Michigan ranks sixth in the nation when it comes to
occupational licensing, with 116 different occupations requiring state approval, according to a recent Reason Foundation report.
Michigan even has a license for reptile catchers. You’d
think with only one native venomous snake, the Massasauga Rattlesnake — and a
relatively benign one at that — we might not need to rank so highly in this area
of policy. Apparently not.
So, why do we have all of these licenses? Who comes up
with them? Here’s a hypothetical example of how such policies come about:
A lawmaker meets with lobbyists representing an
association of interior designers. The lobbyists say interior designers
contribute $10 million annually to the state economy and provide more than
10,000 good paying jobs. Interior designers work hard to have a good reputation,
say the lobbyists, but all of that is in danger. Rogue designers who are not
members of the association have been undercutting prices and providing shoddy
workmanship that damages all designers’ reputations. The lobbyists tell of one
such designer who made a cheap shelving unit that collapsed, injuring the
To remedy this, the association proposes requiring all
interior designers to be registered with the state. They propose a course of
study (provided by the association, to members only) and a test administered by
a state panel of design experts (largely representatives of the association).
Applicants must pay a $500 fee to cover the cost of the course, the test, the
panel and all other related activities. Fee money would also be used to
investigate and prosecute any unlicensed designers — including levying a $500
fine for first time offenders and $1,000 for repeats.
The lawmaker likes the idea of "protecting" his
constituents and introduces a package of bills, mostly drafted by design
association lawyers. The legislation passes the Legislature and is signed by the
governor with little fanfare, as the association lines up members to testify in
favor of it and the media reprints their supportive statements on this "consumer
That’s the side of the story that is easy for everyone to
see. Here’s another side:
Jane Citizen works 40-plus hours per week to sustain her
family, and because of her interest in it, started her own interior design
business. She has no formal training in design, and neither time nor money to
pay for it. Her customers are happy, and her business has been steadily growing
by word-of-mouth. Jane has never been a member of any design associations and
doesn’t have time to attend conferences or read their publications, nor does she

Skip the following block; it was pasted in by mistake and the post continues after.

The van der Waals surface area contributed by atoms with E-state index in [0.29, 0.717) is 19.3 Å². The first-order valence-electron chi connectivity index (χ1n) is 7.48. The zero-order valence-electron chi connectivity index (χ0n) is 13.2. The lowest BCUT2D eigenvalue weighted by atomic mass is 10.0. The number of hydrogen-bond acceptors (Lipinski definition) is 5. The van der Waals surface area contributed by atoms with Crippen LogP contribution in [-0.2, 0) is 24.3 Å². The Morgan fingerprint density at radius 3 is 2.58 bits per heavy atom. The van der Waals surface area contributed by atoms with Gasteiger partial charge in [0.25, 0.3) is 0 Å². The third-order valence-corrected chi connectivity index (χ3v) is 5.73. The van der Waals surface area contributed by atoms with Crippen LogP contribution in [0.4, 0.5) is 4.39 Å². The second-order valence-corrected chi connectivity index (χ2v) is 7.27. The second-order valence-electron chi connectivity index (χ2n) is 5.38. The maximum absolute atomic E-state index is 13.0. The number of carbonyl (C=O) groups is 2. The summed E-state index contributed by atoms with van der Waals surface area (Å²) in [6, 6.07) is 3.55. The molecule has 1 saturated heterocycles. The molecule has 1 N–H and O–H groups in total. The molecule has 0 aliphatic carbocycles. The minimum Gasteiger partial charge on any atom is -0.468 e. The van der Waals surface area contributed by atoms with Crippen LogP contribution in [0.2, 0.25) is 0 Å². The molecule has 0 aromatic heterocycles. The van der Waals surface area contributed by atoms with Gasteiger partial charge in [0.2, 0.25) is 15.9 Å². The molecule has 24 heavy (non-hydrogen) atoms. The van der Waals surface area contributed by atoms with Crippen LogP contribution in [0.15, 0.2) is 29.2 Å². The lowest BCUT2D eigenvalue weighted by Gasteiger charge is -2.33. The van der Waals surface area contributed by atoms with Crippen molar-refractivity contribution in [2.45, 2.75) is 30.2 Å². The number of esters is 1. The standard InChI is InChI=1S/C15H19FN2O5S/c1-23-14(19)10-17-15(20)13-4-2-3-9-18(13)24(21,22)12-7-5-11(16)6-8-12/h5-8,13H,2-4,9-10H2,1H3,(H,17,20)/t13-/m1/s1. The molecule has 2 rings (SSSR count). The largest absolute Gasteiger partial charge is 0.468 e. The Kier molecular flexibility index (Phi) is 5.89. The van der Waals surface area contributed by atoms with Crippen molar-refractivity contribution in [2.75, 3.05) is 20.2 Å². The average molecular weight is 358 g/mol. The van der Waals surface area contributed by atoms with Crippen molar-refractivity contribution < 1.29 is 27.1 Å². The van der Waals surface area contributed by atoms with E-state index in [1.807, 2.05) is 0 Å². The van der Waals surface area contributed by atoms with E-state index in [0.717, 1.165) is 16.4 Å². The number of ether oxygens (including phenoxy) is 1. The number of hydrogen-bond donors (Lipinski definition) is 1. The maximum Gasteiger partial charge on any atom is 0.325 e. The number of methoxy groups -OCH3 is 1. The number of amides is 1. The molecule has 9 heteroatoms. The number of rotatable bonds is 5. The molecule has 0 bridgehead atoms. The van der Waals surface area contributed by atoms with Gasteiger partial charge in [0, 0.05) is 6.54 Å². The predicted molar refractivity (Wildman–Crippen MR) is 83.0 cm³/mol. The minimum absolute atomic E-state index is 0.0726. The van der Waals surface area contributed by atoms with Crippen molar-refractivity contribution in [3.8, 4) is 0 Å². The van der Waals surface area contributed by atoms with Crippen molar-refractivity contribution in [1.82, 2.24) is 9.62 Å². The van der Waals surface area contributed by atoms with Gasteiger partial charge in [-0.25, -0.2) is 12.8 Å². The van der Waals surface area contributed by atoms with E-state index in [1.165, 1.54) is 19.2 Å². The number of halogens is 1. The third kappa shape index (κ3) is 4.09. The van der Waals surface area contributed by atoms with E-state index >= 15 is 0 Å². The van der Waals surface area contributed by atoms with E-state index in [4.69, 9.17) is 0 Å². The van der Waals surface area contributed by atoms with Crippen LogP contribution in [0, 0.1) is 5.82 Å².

have extra cash to pay their dues.
The new "consumer protection" act goes into effect
without Jane’s knowledge. She is soon approached on the job by a bureaucrat asking to see her
registration. He informs her that she is violating the law and must pay a $500
fine and cease plying her trade immediately. She must become registered or face
additional fines and/or legal action. Jane doesn’t have the extra $500, nor does
she have the time to take the state-required course or the money to pay for it.
She has unknowingly violated the law and must cease earning her living.
Lawmakers received short-lived but positive press for
"protecting consumers." But who was protected? Jane and those depending on her
income were not protected by the new law. Her happy customers who lost her
skills and competitive prices were not protected. The design association was the
only party protected. They eliminated competitors who drove down prices. They
protected their monopoly and damaged the marketplace.
Under such a law Jane and her willing customers are
"protected" from an honest and mutually satisfactory transaction. Free exchange
ceases to be a natural right protected by government; instead it becomes a
privilege bestowed by government. No longer can market competition ensure the
best services at the best price; instead a trade monopoly, using the force of
government, ensures the highest price for their service. No longer do free
people choose what constitutes a fair price, a fair wage and good design;
instead a government panel decides for them.
The next time you hear about "consumer protection"
legislation that requires yet more licensing, check to see who it really
protects. When government uses force to create and protect industry monopolies
for "public safety," it subverts our natural rights. That’s more dangerous than
a room full of collapsing shelves.
Isaac M. Morehouse is director of campus leadership
for the Mackinac Center for Public Policy, a research and educational institute
headquartered in Midland, Mich. Permission to reprint in whole or in part is
hereby granted, provided that the author and the Center are properly cited.
Post a public comment on this.
View all comments on Mackinac Center articles.